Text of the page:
Nearly a third of FDA-approved drugs had problems, study finds

Among 222 FDA-approved novel therapeutics, there were 123 postmarket safety events. Bextra was among those taken off the market.

Story highlights

  • Seventy-one novel therapeutics approved from 2001 to 2010 had postmarket safety events
  • 3 were withdrawn, 61 got boxed warnings, 59 required safety communications
  • Experts say study shows the benefits of monitoring drug safety

(CNN)Patients might think the US Food and Drug Administration's stamp of approval means that a product is the last word on safety, but about a third of the drugs the FDA approved between 2001 and 2010 were involved in some kind of safety event after reaching the market, according to a study published Tuesday in the Journal of the American Medical Association.

The authors found that in that time, 222 novel therapeutics were approved, and there were 123 postmarket safety events involving 71 products that required FDA action.
    Manufacturers needed to add 61 boxed warnings, also commonly called a black box warning, to call attention to serious or life-threatening risks.
      In 59 cases, some kind of communication had to warn users about a product's safety.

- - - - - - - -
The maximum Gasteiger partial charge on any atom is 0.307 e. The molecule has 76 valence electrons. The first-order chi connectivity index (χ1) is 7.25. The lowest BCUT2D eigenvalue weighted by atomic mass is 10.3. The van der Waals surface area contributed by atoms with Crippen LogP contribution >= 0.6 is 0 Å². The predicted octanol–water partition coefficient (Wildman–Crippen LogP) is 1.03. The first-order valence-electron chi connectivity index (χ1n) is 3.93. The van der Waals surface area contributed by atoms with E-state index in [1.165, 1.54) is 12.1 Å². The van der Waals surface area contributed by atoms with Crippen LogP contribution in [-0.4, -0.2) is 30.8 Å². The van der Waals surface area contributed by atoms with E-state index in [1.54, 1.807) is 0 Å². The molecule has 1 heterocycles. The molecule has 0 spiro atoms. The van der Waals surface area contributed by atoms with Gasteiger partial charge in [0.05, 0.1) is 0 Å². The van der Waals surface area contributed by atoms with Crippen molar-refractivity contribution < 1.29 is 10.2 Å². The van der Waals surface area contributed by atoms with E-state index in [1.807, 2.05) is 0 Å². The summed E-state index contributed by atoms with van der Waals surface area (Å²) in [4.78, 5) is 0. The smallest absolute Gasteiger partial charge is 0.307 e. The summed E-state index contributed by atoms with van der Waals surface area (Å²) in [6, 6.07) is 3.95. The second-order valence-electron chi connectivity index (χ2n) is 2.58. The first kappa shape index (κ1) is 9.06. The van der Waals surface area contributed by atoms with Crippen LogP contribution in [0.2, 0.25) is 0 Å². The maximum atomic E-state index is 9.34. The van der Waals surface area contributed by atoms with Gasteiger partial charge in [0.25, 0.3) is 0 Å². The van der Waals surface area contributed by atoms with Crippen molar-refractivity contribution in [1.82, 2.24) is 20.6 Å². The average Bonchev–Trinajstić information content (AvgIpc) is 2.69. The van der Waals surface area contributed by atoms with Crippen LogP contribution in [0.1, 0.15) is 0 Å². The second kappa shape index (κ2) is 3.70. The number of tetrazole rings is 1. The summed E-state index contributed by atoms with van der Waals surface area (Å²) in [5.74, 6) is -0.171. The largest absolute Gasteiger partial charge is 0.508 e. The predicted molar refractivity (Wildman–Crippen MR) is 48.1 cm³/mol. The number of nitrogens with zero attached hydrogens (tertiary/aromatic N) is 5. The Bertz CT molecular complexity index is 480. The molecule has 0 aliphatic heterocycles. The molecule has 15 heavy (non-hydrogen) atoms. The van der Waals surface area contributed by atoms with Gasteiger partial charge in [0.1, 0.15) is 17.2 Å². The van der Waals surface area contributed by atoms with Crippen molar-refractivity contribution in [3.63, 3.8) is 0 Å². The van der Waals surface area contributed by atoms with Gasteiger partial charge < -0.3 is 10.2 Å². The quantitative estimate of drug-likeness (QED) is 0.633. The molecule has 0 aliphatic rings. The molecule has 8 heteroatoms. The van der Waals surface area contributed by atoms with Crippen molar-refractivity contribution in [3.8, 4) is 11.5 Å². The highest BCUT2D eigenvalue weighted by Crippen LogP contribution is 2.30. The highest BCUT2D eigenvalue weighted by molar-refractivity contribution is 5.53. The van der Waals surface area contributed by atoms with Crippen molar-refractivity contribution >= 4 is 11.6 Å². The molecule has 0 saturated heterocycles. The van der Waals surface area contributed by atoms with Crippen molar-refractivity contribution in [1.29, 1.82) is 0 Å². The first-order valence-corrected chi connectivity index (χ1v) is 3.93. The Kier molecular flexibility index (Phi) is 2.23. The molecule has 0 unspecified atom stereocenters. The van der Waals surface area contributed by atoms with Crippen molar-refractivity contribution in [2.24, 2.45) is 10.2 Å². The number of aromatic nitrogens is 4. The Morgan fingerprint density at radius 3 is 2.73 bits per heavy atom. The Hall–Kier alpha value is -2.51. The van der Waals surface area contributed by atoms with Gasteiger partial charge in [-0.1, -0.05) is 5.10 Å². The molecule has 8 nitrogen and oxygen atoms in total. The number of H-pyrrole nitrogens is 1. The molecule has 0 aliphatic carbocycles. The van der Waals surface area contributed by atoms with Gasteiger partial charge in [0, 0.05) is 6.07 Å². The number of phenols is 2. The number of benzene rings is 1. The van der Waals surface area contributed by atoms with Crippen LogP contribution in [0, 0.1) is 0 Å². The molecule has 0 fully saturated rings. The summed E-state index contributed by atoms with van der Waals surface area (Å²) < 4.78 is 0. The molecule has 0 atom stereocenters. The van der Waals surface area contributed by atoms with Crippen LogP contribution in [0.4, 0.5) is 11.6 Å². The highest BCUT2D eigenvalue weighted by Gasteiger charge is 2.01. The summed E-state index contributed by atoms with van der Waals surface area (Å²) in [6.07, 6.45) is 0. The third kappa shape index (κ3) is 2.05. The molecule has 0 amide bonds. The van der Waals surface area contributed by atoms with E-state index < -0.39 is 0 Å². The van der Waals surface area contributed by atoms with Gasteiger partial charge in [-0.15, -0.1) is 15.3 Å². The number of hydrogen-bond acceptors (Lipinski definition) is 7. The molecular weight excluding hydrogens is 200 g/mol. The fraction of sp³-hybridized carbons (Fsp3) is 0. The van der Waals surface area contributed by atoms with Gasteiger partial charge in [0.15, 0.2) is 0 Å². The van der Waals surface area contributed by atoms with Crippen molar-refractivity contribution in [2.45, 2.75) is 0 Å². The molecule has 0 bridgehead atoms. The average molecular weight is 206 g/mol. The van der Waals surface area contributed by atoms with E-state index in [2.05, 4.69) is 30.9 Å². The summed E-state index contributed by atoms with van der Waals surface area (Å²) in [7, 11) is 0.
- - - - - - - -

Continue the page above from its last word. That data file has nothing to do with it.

Three therapeutics were withdrawn from the market.
      Drugs used to treat mental illness and drugs that went through an accelerated approval process had a higher number of "events," the study found.
        "The key message with all new drugs and technology is that there is an ongoing learning process that will continue through the lifetime of the drug," said author Dr. Nicholas S. Downing, an author of the study and a resident physician of internal medicine at Brigham and Women's Hospital in Boston.
        As the study notes, the majority of these drugs were trialed in 1,000 or fewer patients to get FDA approval. When drugs are used under real-world circumstances in a wider patient population, problems can happen, Downing said, and so scientists need to continuously test the drugs to make sure they work with a wide range of variables.
        "Aspirin has been around for hundreds of years. We generally know how it works, for example, but there are still countless new studies coming out, and we learn more about it all the time," he said.
        Although the percentage of safety events may sound high, Downing adds that it is "reassuring" that the system works well enough to catch these problems.